After the Jump: Lynn Casper

LYNNCASPER
This week’s radio show was the continuation of a conversation I started a few weeks ago with my friend and fellow radio host, Lynn Casper. Lynn hosts an excellent podcast called Homoground that highlights amazingly talented LGBT musicians and artists. She also organizes and promotes some truly meaningful- and much needed- events for other LGBT creatives in and out of the music industry. The other week Lynn and I met in person to talk about our businesses and how we could collaborate to highlight some of the issues we both were facing as business owners. The discussion turned into something bigger and we decided to keep it going on this week’s show, which is focusing on being paid what you’re worth and ways to fund creative projects.

I love when shows like this seem to come at the perfect time. Just this week as I was sitting down to prep some conversation topics for the show, I received an email from a large national publication that was looking for a blogger to create regular original content for a sponsored section of their magazine. With few details given I requested more information on the sponsor, amount of content needed and the pay rate. I was both surprised and not surprised to hear back that the only pay would be “exposure”. After nearly a decade of creating original content, I feel my time and work are worth being compensated, so apparently that took me out of the running right away. I’m ok with that, but it seemed like a great reminder that even the largest corporations are still looking- and assuming- to get free work from people they respect in their niche- even when they’re being paid additionally by a sponsor to create the content. That sort of situation really makes me sit up and think, so today we touched on topics like:

-When is doing work for free ok and when (and how) should you stop?
-How can content creators work together to protect their niches from people de-valuing their work/time?
-How nice is too nice?
-What are the next steps we can take as a creative community to ensure that we (women, in particular) feel confident enough to ask for what they want/deserve/need?

I’m particularly excited about an idea that came up at the very end of the show and hope to turn that into an actionable project this year. So if you have any feedback on that or requests, please feel free to contact me here or in the comment section below. Thanks so much to Lynn for joining me and to all of you for listening. xo, grace

LISTEN: You can download the podcast on iTunes here, or stream it here on Heritage Radio.

Kelly (Let's Die Friends)

Such a good topic, I plan on listening to this on my headphones while I work today.

I swear. Are creative jobs the only ones where people think they can not pay you for your hard work? I once had a girl ask me to illustrate her children’s book. Same thing – she couldn’t pay me, but the “exposure!” I also love “it will be a great portfolio piece!” I’ve been a working designer/illustrator for a decade, I don’t need to take a job for a portfolio piece.

Sometimes I want to ask people if they would go to a plastic surgeon, ask for a boob job and say,”I can’t pay you, but I will make sure a lot of people see your work!”

Shirley

I feel like creatives get the worst deal where this is concerned. Try ask an Accountant or Doctor for a freebie. I also studied for years and run expensive software and equipment that needs paying for. The worst is doing work for friends of friends. It seems to be a “lose lose” all round. I try accommodate everyone, but this seldom works out well for me!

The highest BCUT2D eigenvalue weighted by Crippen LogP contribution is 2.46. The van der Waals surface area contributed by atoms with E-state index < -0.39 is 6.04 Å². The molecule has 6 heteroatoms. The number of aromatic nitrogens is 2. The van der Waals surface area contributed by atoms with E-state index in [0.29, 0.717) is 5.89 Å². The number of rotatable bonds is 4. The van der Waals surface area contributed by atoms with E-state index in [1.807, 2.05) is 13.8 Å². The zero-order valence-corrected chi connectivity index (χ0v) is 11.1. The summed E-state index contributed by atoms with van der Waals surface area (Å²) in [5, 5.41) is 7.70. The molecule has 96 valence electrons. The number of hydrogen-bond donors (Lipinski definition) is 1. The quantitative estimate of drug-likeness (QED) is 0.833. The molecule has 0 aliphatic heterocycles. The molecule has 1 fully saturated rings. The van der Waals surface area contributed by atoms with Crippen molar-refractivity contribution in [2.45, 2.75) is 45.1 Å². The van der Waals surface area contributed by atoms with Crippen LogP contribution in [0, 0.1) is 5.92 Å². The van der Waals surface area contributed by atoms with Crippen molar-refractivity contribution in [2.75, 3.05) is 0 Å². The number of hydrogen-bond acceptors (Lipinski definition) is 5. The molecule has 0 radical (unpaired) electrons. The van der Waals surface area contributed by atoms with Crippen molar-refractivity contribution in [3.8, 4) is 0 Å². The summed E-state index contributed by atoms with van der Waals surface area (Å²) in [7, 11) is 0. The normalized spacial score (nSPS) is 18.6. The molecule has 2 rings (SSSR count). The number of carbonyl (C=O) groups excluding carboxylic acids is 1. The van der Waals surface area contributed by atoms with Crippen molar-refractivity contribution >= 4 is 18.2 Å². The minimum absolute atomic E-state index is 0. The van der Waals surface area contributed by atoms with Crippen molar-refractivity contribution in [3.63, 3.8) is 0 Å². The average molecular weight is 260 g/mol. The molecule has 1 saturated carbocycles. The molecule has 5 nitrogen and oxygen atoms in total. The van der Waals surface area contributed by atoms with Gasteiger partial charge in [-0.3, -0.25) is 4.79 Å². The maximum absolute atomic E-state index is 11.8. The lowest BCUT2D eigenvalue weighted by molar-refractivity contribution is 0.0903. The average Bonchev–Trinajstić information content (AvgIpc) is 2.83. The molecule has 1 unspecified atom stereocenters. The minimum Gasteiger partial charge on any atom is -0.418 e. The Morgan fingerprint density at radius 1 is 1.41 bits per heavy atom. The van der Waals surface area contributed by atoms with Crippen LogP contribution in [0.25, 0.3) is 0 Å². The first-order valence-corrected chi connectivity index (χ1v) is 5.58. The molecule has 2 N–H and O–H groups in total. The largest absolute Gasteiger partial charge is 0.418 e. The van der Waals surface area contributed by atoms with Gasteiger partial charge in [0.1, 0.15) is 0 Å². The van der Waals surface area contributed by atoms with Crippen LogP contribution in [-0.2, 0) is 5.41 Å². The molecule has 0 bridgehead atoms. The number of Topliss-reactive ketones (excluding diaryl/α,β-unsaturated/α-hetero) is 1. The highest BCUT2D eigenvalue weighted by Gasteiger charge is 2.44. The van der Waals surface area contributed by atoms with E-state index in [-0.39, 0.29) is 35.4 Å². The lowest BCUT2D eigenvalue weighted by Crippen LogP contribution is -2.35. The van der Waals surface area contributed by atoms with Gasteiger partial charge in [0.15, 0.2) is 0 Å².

Anna

Hi Grace,
LOVED this interview – thank you! Creative types being asked to work for free is a massive problem in Australia too.

I thought you might get a laugh from this email conversation between an Aussie comedy writer and an agency that asked her to write for free. I’ve never seen a slam down like it – quite hilarious. And they ended up agreeing with her!

http://www.catherinedeveny.com/columns/2013/6/13/equal-not.html

Liz

I remember you mentioning being asked to do something for free at one of your lunches and that the company called your agent to “tell”on you when you balked. Do the people who are asking you to do the work know who they are asking? What you have built? Would they tell Martha Stewart that she would get “good exposure” in exchange for the work she does?

As a mother of two girls I agree that it is especially important to teach girls/women to ask for what they are worth, but I also think that in this time of the “internship” that it is very important to acknowledge what anyone is worth and compensate all people for the work that they do.

Exposure, at the right time, can lead to success and financial gain, but it

Melissa H

I’m late to the conversation but loved listening to the podcast today (I love all the podcasts, thank you for doing them). This one in particular sent me here to comment.

I have long followed a small craft blog whileshenaps.com and over the past few years Abby has been transitioning to making money from her blog and by selling products and patterns. She’s really open and straightforward about the money which I appreciate. The mostly female craft community seems to do and expect a lot of freebees. Abby recently started a podcast (also called While She Naps on iTunes) and her most recent episode was about blog montitization.

Personally my blog is a hobby but I have contributed to other websites and recently a very small magazine and honestly I always expect to be paid and wouldn’t produce content for another source for free (except maybe Instructables because I love them). I am amazed how much folks will do for free and how much larger sites expect freebees. Thanks for addressing this issue.

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